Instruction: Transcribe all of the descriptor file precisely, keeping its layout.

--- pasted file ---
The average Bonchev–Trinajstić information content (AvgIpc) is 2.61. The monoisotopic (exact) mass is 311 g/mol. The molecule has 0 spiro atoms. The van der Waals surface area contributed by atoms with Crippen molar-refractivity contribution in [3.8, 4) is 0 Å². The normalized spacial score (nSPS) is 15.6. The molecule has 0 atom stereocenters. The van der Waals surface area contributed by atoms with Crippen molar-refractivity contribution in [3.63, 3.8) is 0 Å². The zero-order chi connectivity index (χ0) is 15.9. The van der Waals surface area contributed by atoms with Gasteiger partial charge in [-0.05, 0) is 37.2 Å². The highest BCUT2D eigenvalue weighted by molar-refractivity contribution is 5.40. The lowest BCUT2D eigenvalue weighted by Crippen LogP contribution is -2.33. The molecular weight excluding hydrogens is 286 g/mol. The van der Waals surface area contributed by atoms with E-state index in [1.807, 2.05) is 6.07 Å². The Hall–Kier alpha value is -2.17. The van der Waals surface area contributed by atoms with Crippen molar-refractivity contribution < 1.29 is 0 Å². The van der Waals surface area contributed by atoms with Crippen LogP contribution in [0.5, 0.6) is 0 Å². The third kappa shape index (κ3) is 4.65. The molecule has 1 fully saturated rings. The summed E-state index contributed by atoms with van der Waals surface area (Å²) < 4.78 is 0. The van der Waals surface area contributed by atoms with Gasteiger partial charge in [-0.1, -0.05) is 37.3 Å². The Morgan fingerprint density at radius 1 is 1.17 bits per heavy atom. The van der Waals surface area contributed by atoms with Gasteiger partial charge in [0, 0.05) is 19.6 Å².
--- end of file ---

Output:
The average Bonchev–Trinajstić information content (AvgIpc) is 2.61. The monoisotopic (exact) mass is 311 g/mol. The molecule has 0 spiro atoms. The van der Waals surface area contributed by atoms with Crippen molar-refractivity contribution in [3.8, 4) is 0 Å². The normalized spacial score (nSPS) is 15.6. The molecule has 0 atom stereocenters. The van der Waals surface area contributed by atoms with Crippen molar-refractivity contribution in [3.63, 3.8) is 0 Å². The zero-order chi connectivity index (χ0) is 15.9. The van der Waals surface area contributed by atoms with Gasteiger partial charge in [-0.05, 0) is 37.2 Å². The highest BCUT2D eigenvalue weighted by molar-refractivity contribution is 5.40. The lowest BCUT2D eigenvalue weighted by Crippen LogP contribution is -2.33. The molecular weight excluding hydrogens is 286 g/mol. The van der Waals surface area contributed by atoms with E-state index in [1.807, 2.05) is 6.07 Å². The Hall–Kier alpha value is -2.17. The van der Waals surface area contributed by atoms with Crippen molar-refractivity contribution < 1.29 is 0 Å². The van der Waals surface area contributed by atoms with Crippen LogP contribution in [0.5, 0.6) is 0 Å². The third kappa shape index (κ3) is 4.65. The molecule has 1 fully saturated rings. The summed E-state index contributed by atoms with van der Waals surface area (Å²) < 4.78 is 0. The van der Waals surface area contributed by atoms with Gasteiger partial charge in [-0.1, -0.05) is 37.3 Å². The Morgan fingerprint density at radius 1 is 1.17 bits per heavy atom. The van der Waals surface area contributed by atoms with Gasteiger partial charge in [0, 0.05) is 19.6 Å².